What the El Paso Mass Shooting Tells Us About the Operationalization of Fascist Violence

Law enforcement agents respond to an active shooter at a Wal-Mart near Cielo Vista Mall in El Paso, Texas, on August 3, 2019. - A gunman armed with an assault rifle killed 20 people Saturday when he opened fire on shoppers at a packed Walmart store in the latest mass shooting in the United States. (Photo: Joel Angel JUAREZ / AFP / Getty Images)

What the El Paso Mass Shooting Tells Us About the Operationalization of Fascist Violence

We seem to have crossed some sort of a tipping point here, that this is a manifestation of something new and potentially viral, and far more ominous than the Charlottesville rally

As repulsive as it might be to take the manifesto of the El Paso killer seriously, we must shed inhibition aside and take a close look at it. For a 21-year old, it's quite well articulated, beyond the reach of most American college students in terms of linking cause and effect and describing motivation and rationale. The murderer realizes that his manifesto might well be "meh" at this point (he hasn't had time enough to deliberate), but thinks it's better to go ahead with his planned mass murder and to make his political imprint before he "loses his nerve."

And make no mistake about it, this was an incidence of political violence, not yet another in a series of "gun shootings," such as Sandy Hook, or Orlando, or San Bernardino, or Las Vegas. There can be no underestimation of the clear political motive, and the intended reaction the shooter aims to derive from his act of political terrorism. So to resort knee-jerkingly to calls for restrictions on gun access, though they must of course be part of the debate, is to prevent the larger deliberation on our part--the citizens who are not swayed to the white nationalist point of view of the killer--from taking place.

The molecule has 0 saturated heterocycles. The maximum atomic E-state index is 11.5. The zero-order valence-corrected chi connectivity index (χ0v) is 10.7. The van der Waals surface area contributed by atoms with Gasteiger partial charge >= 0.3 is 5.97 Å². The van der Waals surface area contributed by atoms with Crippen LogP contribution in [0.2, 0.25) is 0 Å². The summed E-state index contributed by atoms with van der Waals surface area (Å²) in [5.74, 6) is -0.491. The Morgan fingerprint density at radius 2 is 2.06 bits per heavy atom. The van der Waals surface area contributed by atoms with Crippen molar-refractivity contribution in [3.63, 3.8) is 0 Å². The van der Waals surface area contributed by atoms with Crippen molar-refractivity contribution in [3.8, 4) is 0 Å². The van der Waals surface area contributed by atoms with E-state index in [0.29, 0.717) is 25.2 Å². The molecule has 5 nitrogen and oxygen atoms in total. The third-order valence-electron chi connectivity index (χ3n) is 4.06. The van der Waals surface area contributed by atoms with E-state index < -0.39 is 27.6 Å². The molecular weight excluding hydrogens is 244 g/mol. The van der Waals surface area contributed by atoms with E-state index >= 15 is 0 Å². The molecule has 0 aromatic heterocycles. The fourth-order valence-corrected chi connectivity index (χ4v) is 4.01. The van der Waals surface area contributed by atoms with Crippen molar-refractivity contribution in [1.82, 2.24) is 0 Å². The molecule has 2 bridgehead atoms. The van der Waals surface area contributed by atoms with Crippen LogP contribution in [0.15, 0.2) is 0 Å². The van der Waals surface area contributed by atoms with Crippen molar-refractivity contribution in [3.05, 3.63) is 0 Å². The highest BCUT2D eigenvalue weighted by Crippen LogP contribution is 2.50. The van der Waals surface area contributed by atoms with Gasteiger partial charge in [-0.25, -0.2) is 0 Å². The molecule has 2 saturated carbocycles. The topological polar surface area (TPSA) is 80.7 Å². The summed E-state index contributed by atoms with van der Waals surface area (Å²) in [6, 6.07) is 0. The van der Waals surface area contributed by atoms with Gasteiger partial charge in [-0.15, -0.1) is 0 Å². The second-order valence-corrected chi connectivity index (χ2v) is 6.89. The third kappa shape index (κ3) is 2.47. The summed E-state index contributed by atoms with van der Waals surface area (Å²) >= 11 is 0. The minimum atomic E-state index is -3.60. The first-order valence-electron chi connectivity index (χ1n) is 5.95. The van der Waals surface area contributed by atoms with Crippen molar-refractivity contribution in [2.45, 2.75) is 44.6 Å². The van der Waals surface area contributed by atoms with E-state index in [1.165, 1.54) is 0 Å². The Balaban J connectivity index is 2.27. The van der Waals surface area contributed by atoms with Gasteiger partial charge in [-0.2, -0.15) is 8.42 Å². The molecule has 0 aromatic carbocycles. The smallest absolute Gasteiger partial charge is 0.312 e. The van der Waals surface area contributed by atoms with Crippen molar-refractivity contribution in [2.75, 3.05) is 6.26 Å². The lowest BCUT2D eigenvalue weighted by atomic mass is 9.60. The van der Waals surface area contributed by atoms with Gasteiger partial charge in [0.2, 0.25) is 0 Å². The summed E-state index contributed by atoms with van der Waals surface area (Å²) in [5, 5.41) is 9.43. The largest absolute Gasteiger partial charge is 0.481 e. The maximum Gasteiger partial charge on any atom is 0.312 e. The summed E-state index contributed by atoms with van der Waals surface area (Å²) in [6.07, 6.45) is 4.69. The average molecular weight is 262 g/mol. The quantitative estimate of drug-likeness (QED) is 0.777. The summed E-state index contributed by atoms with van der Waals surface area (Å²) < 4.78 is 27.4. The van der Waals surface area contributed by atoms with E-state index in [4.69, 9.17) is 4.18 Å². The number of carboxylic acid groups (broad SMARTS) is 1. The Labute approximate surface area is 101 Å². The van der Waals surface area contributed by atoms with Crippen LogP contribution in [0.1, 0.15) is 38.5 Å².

The shooter, Patrick Crusius, reveals some crucial gaps in reasoning, but for the most part this is as succinct a statement of the classical white nationalist position--as it has evolved in twists and turns over the course of many decades--as I have ever seen. In addition, he gives a prominent role to widespread automation, to supplement the more usual fear of baby boomers dying off en masse and creating a population crisis that begs, as he sees it, for a domestic terrorist solution.

The classical white nationalist position, as it was presented by Francis Parker Yockey, George Lincoln Rockwell, Willis Carto, William S. Pierce, Richard Butler, Ben Klassen, and others until recently, was that the white race was being sidelined as the rightful owners and rulers of this country by an upsurge of migrants and migrant births. In order to keep America white, this trend must be reversed, by ending immigration from what Trump calls "shithole countries," and by encouraging (through violence, if necessary) the repatriation of the hordes of dark-skinned foreigners already here (including a certain outspoken Muslim congresswoman). Those who are too well-established to be repatriated, particularly African Americans, might be given sovereign territory within the United States, to claim as their own country. Thus the race-mixing, which elites (Crusius consistently substitutes "corporations" for elites) promote for their own profit-making motives, will come to an end, and white America can be whole again.

Automation enters the picture, for the manifesto-writer, in creating more of a pressure on the native white population than would be created by mass migration alone. Furthermore, he notes that second-generation immigrants typically do not compete for the menial jobs new immigrants are said to be desperate for, and that they outstrip native whites in educational attainment. These two factors are weak links in his argument, because if automation is such an irrepressible force then limiting migration won't solve the problem for native whites, and if immigrants within a single generation face the same jobs crisis as native whites, then there would seem to be a commonality of interests that is not appreciated.